In my first article, “A musical perspective on life” I invited you to become the conductor of your personal orchestra––the thirty-five trillion or so musician-cells that play the sacred music of your life. We saw that awareness, the art of listening, is truly the key factor in insuring that we stay in tune, attuned and aligned, creating coherence in what we think, say and do on the stage of life.

Thoughts are our notes, our music. But where are they coming from? It all begins with our belief system, the matrix where our thoughts are created. This is where we find the inspiration to compose the music of our lives. Awareness of our beliefs is therefore paramount in the process of creating our day-to-day melodies, our reality. To that effect, we need to ask ourselves three key questions:

What is a belief and how is it formed?

Most beliefs are just ideas. If we put enough conviction into these ideas, they become beliefs.Some are cultural, others are based on scientific data. Others still come from conditioning. The most flawed beliefs are often generated by early childhood conditioning and later in life, by societal manipulation and subconscious programming induced by the plethora of information (accurate or not) our minds are subjected to on a daily basis. Here are typical examples of both:

Often, deep-seated childhood beliefs are in profound conflict with what we are called to do in our adult lives and they totally sabotage the roles we choose to play. They diminish and stunt us. For example, the belief that we are not good enough at this or that, that we are ugly, that we better hide and keep a low profile, that money is dirty––you name it––all these assumptions and perceptions that are hammered into our psyche by parents, siblings or teachers––keep us from reaching the full extent of the many possibilities that await us.

In the realm of social manipulation, come fall, we hear and read everywhere: “The flu season is here!” Many people are so suggestible that, in fact, they believe the time has come to get sick–– and so they do, almost on command! This is the equivalent of voodoo in certain countries where spells often incapacitate or even kill impressionable individuals.

The placebo effect is the most spectacular illustration of the power of belief–– of belief in belief, in fact. It is often also called the sugar pill effect, meant to induce a perceived or real improvement in a patient’s condition. In the case of the above-mentioned casting of spells, it is called nocebo (I shall harm) while placebo means I shall please, two wings of the same bird.

A couple of elements are at the heart of placebo: emotion and expectation. A belief is only as strong as the emotion that sustains it. Then, it is not what we know anymore. It is no longer about what has been scientifically demonstrated. It is about what we are convinced of in the heart of our hearts. And when we expect something to happen, whether in the positive or in the negative, due to the law of attraction, it usually happens. As the saying goes, “be careful what you wish for”. However, we should also be careful about what we are afraid of, because that too, manifests in uncanny ways.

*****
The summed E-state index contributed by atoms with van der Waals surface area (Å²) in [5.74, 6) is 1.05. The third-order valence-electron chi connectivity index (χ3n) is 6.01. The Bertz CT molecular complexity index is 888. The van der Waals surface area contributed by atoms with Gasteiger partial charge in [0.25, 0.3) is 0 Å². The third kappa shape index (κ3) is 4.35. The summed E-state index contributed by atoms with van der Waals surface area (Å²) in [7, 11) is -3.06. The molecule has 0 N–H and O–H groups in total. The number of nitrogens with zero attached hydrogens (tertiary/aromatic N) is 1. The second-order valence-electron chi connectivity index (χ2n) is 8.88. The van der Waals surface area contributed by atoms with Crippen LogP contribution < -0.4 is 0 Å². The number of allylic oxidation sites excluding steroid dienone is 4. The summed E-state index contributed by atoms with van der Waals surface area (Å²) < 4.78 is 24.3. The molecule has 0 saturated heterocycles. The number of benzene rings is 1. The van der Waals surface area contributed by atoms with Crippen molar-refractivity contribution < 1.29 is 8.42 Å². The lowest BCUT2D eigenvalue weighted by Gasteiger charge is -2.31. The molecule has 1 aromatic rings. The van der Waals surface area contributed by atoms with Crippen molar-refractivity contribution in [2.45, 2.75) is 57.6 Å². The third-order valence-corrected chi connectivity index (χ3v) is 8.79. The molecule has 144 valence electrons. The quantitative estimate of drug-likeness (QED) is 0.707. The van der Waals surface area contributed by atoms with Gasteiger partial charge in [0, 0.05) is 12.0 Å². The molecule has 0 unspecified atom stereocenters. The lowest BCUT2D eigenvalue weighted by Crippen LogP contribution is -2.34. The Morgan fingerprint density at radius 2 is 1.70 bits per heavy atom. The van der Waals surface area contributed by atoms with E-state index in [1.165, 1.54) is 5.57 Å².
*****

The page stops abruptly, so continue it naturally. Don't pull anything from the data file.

Another question we have to ask ourselves: Is this belief empowering me or is it disempowering me?

It is one or the other. The belief is either giving us strength and resilience or it is weakening us.  It serves us in our vision of life, in our goals, or it sabotages us, poking holes into the only boat we have to carry us through life. Often, we manifest attitudes that have sort of grown into us with time, sustained by certain beliefs. For instance, we find ourselves saying to friends and even to strangers: “Oh, that’s just how I am, you know.” Really? Is it how you are or how you were made to be? The “I am not good at this, I am a pessimist, I am lonely, I am this or that” are not empowering you at all. As a matter of fact, the more you repeat these words the more you reinforce their negative energy and sap the life-energy that flows within you. So, for the sake of inner harmony, effectiveness and success, you need to regularly clean house, so to speak, and assess the belief system you function under.

–The last question we need to ask ourselves: Is this a true belief or just an idea?

Often we confuse both. Many so-called beliefs are merely ideas about things, society, money, sex, power, politics, age, death and diets, even religion. To reach lasting inner peace we need to go beyond these pseudo-beliefs; beyond perception and assumption. Mystic Persian poet Rumi famously wrote: “Out beyond ideas of wrongdoing and right doing, there is a field. I’ll meet you there.”

However, to transcend beliefs doesn’t mean to erase all of them altogether. We still need values and strong guidelines to help us navigate life. All we need to do is to filter through the false beliefs, the pseudo-beliefs and the acquired beliefs. We need to educate ourselves and exercise critical thinking. But we also need to listen to our heart. It isn’t a purely intellectual process. It is a harmonious combination of heart and mind. It also requires acceptance of other’s beliefs because, as we saw earlier, belief is about emotion and conviction. And surely, we cannot expect everyone to automatically resonate with our own convictions, can we?

Now that we have become aware of where to find our inspiration as composers of our life symphony––a space of coherent, empowering beliefs that serve us and the world–– let us write the notes, create our thoughts, choices and change. Stay tuned…


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